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Expect exoplanet atmospheres, organs with new functions and fewer traffic jams in 2018

We asked a selection of European scientists which scientific breakthroughs they'd like to see in 2018. Image credits from left to right: Atrial myxoma edge low mag by Nephron is licensed under CC BY-SA 3.0, Maddieee/ Pixabay, NASA/ESA

The search for alien life with next-generation telescopes, a self-healing heart capable of restarting itself, and safer roads with smarter cars are expected to feature as the some of the key scientific breakthroughs in the coming year.

Horizon asked a selection of scientists featured in the magazine in the past year which scientific breakthrough would make the biggest difference to their field in 2018.

The detection of an atmosphere on an exoplanet

Dr Michaël Gillon, who led the team which discovered the TRAPPIST-1 system of seven Earth-size planets orbiting a dwarf star 40 light years away, says the biggest breakthrough would be detecting a hint of atmosphere around a rocky exoplanet orbiting in the habitable zone of a nearby star. ‘This would represent a huge step forward for the search for traces of life beyond our solar system,’ he said. ‘Indeed, an atmosphere is an absolute prerequisite, not only for the existence of habitable conditions on the surface of a temperate rocky planet, but also for the remote detection of chemical traces of life with upcoming giant telescopes.’

Read: EU researchers spot seven earth-size planets orbiting dwarf star

 

Towards self-regulating organs with new biological functions

Dr Daniël Pijnappels from Leiden University Medical Centre in the Netherlands predicts that organs will be genetically modified to gain new biological functions for therapeutic purposes. He said: ‘Breakthrough technologies like CRISPR-Cas, but also optogenetics ─ the use of light-gated proteins to control biological function ─ will allow … us, for example, to enable the heart to acquire properties currently only found in electronic devices, like generation of electrical current for termination of rhythm disturbances (i.e. defibrillation). (Not) chemistry or electronics, but biology will bring the most significant advances in a way that will truly change our view of nature, disease and remedy.’

Read: Electric genes hope to fix a broken heart

 

A 10-minute test to reveal the cause of an infection 

Professor Per Venge from Uppsala University in Sweden has developed a blood test to reveal whether an infection is caused by a virus or bacteria, which will become available to healthcare providers in the next year. It works by identifying a protein called HNL that is only present in the case of bacterial infections. ‘The early and accurate discrimination between bacterial or viral causes of acute infections is key to the better use of antibiotics and will help slow down the fast-growing resistance to commonly used antibiotics,’ he said. ‘(The test) shall be a major step forward to accomplish the goal of accurately diagnosing patients with symptoms of acute infection within 10 minutes at the emergency room or at the doctor´s office.’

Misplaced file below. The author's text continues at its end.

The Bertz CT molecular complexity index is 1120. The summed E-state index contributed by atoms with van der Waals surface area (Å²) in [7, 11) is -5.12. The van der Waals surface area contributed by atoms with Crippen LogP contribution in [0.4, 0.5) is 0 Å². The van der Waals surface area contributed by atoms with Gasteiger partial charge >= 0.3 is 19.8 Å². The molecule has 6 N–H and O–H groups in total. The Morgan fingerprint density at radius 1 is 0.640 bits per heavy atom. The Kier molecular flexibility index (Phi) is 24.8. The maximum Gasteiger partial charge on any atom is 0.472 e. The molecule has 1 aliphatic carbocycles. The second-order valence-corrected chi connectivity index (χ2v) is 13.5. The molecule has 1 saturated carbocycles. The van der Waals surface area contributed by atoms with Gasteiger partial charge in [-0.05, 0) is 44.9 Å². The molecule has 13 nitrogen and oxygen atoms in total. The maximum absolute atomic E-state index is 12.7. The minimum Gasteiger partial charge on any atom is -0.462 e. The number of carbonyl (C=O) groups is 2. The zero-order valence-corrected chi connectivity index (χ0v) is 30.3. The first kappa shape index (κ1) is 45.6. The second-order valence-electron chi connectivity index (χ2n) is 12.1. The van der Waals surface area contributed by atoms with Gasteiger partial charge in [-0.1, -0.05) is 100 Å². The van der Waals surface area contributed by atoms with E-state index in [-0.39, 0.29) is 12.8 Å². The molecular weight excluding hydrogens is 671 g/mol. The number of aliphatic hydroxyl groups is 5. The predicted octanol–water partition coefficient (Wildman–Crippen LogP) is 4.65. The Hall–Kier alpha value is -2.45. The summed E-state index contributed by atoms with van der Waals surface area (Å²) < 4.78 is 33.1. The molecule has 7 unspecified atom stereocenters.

Read: Finger prick test wins EUR 1 million to fight antibiotic resistance

 

Detecting the merger of very light black holes

Dr Michele Punturo, the former detector coordinator of the VIRGO gravitational wave observatory in Italy, says that detecting the merger of very light black holes could reveal more about the origin of dark matter. ‘In 2018 I would like to see, in the upgraded gravitational wave detectors VIRGO and LIGO, the signals of the coalescence of very light black holes, having mass equal (to) or smaller than the solar mass. These black holes cannot be generated by stellar collapses and … they will be a clear indication of a model describing the dark matter as composed by primordial black holes generated in the early universe.’

Read: Neutron star collision gives rise to ‘multi-messenger’ astronomy

 

Cellular-level insights into dementia

Dr Shreyasi Chatterjee from the University of Southampton, UK, says that studies published in 2017 identifying factors that predispose people to Alzheimer’s disease could lead to insights at a cellular level in 2018. ‘Early detection is … the key to halt the progression of dementia,’ she said. ‘(The 2017) discoveries will help in identifying the cellular factors that increase the risk of dementia due to metabolic dysfunctions, thus facilitating early detection and treatment. I believe this will make the biggest difference in my field in 2018.’

Read: Could diabetes drugs curb our dementia epidemic?

 

Better understanding of hurricane activity

In 2018 Louis-Philippe Caron from the Barcelona Supercomputing Center, Spain, hopes to identify the main driver of the sea surface temperature fluctuations to help understand and predict hurricane activity. ‘Compared to the previous and subsequent decades, the 1970s to mid-1990s were very quiet in terms of Atlantic hurricane activity,’ he said. ‘This decrease in activity has been associated with an oscillation in sea surface temperature in the North Atlantic Ocean. Identifying the main driver of this oscillation would not only go a long way in furthering our understanding hurricane variability, but also impact our ability to predict long-term changes as well as determine the level of activity that is to be expected for the future.’

Read: Next-generation models revealing climate change effect on hurricanes

 

Real-time analysis of plant nutrient levels

Professor Nicolas Plumeré of the Ruhr-University Bochum in Germany expects new breakthroughs in sensors and big data to help farmers achieve a more sustainable food production with lower impact on the environment. ‘In-soil or in-plant sensors will deliver reliable data for fertilisation recommendation. Such technology will offer the possibility to accurately determine, for instance, the nitrogen or phosphate contents within plants in real time. Detailed fertiliser input recommendation will become accessible from central processing and computing of the field or plant data with complementary information, such as weather predictions, satellite images from the ESA Copernicus project or field history.’